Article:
Though most major cities across the US seem unable to solve the conundrum of increasing traffic congestion, a research professor of civil and environmental engineering at Vanderbilt University in Nashville says, “It’s not rocket science.”
“It’s becoming painfully clear,” says Dr. Craig Philip, who’s also Director of the Vanderbilt Center for Transportation and Operational Resiliency (VECTOR), “that demand has saturated our aging infrastructure and we must look for workable ways to moderate demand, especially for single occupant automobile trips.”
Reducing traffic congestion has proven easier said than done, in part because it requires multi-faceted solutions that involve everything from travel demand management to changing our land use patterns so people don’t need to use automobiles as much.
Dr. Philip believes it’s imperative and also quite doable, “Reducing single occupant vehicle trips is a virtuous cycle that directly offers air quality benefits and reduced energy use.” The key, he believes, lies in changing consumer behavior — that is, getting more commuters to share rides — by incentivizing and rewarding desired behaviors.
Fortunately, those with a vested interest in reducing traffic congestion now have a tool in Hytch, a smartphone app that encourages ride sharing through financial and environmental rewards. For each mile shared (or in other words, for each single occupancy vehicle mile not driven) Hytch pays people by retiring carbon credits on behalf of its users. Through Hytch, sponsors and employers pay Hytch users with points that convert to cash.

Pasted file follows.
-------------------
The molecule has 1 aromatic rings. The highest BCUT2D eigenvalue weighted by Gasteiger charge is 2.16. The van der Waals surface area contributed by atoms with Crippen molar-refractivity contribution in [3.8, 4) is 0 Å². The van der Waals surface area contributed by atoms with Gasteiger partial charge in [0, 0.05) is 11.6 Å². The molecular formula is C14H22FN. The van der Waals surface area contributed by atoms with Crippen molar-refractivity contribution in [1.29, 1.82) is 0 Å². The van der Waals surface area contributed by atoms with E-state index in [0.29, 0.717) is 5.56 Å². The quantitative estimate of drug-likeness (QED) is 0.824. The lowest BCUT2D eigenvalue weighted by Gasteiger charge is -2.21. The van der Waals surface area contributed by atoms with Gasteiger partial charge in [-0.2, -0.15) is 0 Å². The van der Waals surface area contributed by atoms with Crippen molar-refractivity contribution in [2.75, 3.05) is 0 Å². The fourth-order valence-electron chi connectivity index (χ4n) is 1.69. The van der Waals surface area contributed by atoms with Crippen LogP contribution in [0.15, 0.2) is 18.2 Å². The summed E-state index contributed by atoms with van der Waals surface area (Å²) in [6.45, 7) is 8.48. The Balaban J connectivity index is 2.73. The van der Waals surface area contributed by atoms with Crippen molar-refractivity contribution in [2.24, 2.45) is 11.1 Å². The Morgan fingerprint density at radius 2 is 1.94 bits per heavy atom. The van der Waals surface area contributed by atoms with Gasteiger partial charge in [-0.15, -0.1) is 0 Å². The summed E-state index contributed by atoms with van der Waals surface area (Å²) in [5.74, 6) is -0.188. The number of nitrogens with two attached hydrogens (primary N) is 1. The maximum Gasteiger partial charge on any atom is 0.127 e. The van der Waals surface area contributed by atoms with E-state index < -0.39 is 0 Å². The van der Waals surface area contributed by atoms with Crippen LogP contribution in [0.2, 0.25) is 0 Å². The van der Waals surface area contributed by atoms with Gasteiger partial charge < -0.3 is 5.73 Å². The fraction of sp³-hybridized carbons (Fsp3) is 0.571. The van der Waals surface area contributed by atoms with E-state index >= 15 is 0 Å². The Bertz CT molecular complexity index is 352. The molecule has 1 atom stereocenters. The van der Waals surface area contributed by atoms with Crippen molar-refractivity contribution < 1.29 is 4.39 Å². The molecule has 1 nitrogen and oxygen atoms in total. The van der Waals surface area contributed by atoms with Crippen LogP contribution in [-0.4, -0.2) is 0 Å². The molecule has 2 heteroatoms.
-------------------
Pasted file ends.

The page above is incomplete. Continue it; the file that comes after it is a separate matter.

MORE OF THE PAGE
“Using incentives—i.e., pricing signals—is the best way to encourage behavioral change, and the Hytch Rewards program is not only a robust way to send pricing signals to drivers and passengers, but these incentives are delivered in an appealing form through an easy-to-use smartphone app,” says Dr. Philip.
This ought to be music to the ears of anyone with a vested interest in seeing that transportation infrastructure is used as effectively as possible—including cities and major employers. “Both are interested in the livability of their communities and attracting workers,” says Dr. Philip. “If the transportation systems that those workers rely on to get to work became frustrating enough, employers and cities won’t be able to retain people.”
Equally compelling for decision makers is that Hytch allows community leaders to establish their own, hyper specific reward rules. These are virtual reward rules that manage incentives which are open to public participation. Using this mechanism, state and local authorities and thought leaders in big or small businesses can show demonstrable results -- including number of rides shared, total miles driven and emissions not made. This Information is also available to each individual Hytch user through the app’s dashboard.